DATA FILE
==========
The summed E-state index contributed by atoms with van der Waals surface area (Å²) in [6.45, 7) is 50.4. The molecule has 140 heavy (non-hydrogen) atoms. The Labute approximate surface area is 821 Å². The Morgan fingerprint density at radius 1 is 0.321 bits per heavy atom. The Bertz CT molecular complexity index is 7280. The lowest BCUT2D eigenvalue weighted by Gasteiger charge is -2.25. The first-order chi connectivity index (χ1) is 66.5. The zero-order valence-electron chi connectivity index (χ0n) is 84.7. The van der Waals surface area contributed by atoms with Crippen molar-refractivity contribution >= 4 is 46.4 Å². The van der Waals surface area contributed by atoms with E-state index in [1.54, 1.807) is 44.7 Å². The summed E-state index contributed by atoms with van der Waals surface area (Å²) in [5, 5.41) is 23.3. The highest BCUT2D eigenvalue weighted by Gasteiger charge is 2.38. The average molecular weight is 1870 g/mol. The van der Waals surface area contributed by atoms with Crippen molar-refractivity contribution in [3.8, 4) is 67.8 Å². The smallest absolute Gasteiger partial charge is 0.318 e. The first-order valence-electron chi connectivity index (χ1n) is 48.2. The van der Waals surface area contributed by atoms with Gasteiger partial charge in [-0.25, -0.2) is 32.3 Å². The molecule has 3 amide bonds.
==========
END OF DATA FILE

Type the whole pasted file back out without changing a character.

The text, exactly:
The summed E-state index contributed by atoms with van der Waals surface area (Å²) in [6.45, 7) is 50.4. The molecule has 140 heavy (non-hydrogen) atoms. The Labute approximate surface area is 821 Å². The Morgan fingerprint density at radius 1 is 0.321 bits per heavy atom. The Bertz CT molecular complexity index is 7280. The lowest BCUT2D eigenvalue weighted by Gasteiger charge is -2.25. The first-order chi connectivity index (χ1) is 66.5. The zero-order valence-electron chi connectivity index (χ0n) is 84.7. The van der Waals surface area contributed by atoms with Crippen molar-refractivity contribution >= 4 is 46.4 Å². The van der Waals surface area contributed by atoms with E-state index in [1.54, 1.807) is 44.7 Å². The summed E-state index contributed by atoms with van der Waals surface area (Å²) in [5, 5.41) is 23.3. The highest BCUT2D eigenvalue weighted by Gasteiger charge is 2.38. The average molecular weight is 1870 g/mol. The van der Waals surface area contributed by atoms with Crippen molar-refractivity contribution in [3.8, 4) is 67.8 Å². The smallest absolute Gasteiger partial charge is 0.318 e. The first-order valence-electron chi connectivity index (χ1n) is 48.2. The van der Waals surface area contributed by atoms with Gasteiger partial charge in [-0.25, -0.2) is 32.3 Å². The molecule has 3 amide bonds.